“Empty, Musing, Poignant”: Rupture, Nostalgia and the Seaside Resort in Contemporary Irish Fiction
Critique: Studies in Contemporary Fiction
Taylor & Francis (Routledge)
Reason for embargo
This essay identifies the seaside resort as an important space in Irish fiction of the past forty years. Specifically, it argues that just as British and Irish seaside resorts were undergoing profound transformation – what John K. Walton refers to as “the traumatic changes of the 1970s and 1980s” (3) – the seaside resort emerges in Irish fiction as the backdrop for various kinds of personal and social rupture, ranging from adolescence, mental breakdown, marital break-up, spousal death and suicide to the social transformations we associate with modernity: emigration, internal migration, suburbanisation and secularisation. The essay focuses predominantly on Irish fiction’s most insistent bard of the seaside, Neil Jordan, who locates almost all of his fictional and filmic work in Irish seaside towns. After discussing Jordan’s work, the essay expands the analysis to other paeans to the Irish seaside resort in order to demonstrate the sheer range of contemporary Irish writers for whom the seaside is an important location, and to suggest directions for future study.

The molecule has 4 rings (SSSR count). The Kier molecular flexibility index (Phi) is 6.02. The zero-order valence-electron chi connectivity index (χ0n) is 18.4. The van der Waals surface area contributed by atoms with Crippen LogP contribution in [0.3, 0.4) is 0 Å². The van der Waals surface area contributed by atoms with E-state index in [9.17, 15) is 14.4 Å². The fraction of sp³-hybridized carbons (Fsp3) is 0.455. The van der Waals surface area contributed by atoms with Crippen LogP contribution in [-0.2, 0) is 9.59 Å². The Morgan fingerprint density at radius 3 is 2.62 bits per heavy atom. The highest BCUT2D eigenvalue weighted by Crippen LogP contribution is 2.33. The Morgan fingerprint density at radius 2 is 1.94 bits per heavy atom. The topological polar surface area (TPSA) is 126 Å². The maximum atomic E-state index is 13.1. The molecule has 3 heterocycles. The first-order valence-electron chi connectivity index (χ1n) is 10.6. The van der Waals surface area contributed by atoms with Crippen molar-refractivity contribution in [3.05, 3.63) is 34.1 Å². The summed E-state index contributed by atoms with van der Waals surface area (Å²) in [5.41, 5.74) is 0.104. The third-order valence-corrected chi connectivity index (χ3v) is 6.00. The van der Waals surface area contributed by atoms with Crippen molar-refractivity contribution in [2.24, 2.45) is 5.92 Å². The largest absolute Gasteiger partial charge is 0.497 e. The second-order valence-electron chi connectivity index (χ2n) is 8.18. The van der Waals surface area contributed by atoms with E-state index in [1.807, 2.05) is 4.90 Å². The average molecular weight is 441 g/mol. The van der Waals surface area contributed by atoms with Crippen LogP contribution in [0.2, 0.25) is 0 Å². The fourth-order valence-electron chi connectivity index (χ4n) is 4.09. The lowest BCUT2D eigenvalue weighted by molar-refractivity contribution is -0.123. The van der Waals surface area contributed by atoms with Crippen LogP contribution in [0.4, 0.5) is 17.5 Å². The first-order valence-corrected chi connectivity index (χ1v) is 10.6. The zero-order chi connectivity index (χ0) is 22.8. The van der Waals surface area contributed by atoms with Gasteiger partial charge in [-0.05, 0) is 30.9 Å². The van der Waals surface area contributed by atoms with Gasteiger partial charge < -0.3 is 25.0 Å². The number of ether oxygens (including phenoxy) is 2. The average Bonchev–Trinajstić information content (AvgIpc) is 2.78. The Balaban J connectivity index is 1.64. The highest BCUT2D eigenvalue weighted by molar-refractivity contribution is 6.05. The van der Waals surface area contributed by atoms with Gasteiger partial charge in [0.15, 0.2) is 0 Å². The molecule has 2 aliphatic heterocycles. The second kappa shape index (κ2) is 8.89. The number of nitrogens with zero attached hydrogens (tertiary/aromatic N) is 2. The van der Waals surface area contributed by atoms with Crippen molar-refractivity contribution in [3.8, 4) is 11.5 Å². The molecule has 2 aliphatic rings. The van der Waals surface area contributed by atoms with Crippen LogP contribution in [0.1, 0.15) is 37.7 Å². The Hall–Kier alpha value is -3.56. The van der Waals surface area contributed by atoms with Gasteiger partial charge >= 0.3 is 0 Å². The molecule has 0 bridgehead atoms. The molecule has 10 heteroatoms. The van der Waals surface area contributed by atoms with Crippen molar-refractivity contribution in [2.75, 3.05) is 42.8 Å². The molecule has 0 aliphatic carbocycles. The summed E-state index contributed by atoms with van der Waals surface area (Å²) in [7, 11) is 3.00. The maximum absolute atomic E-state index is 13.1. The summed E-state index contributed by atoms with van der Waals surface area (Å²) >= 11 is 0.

This is the author accepted manuscript. The final version is available from Taylor & Francis via the DOI in this record.
Vol. 57 (3), pp. 310 - 322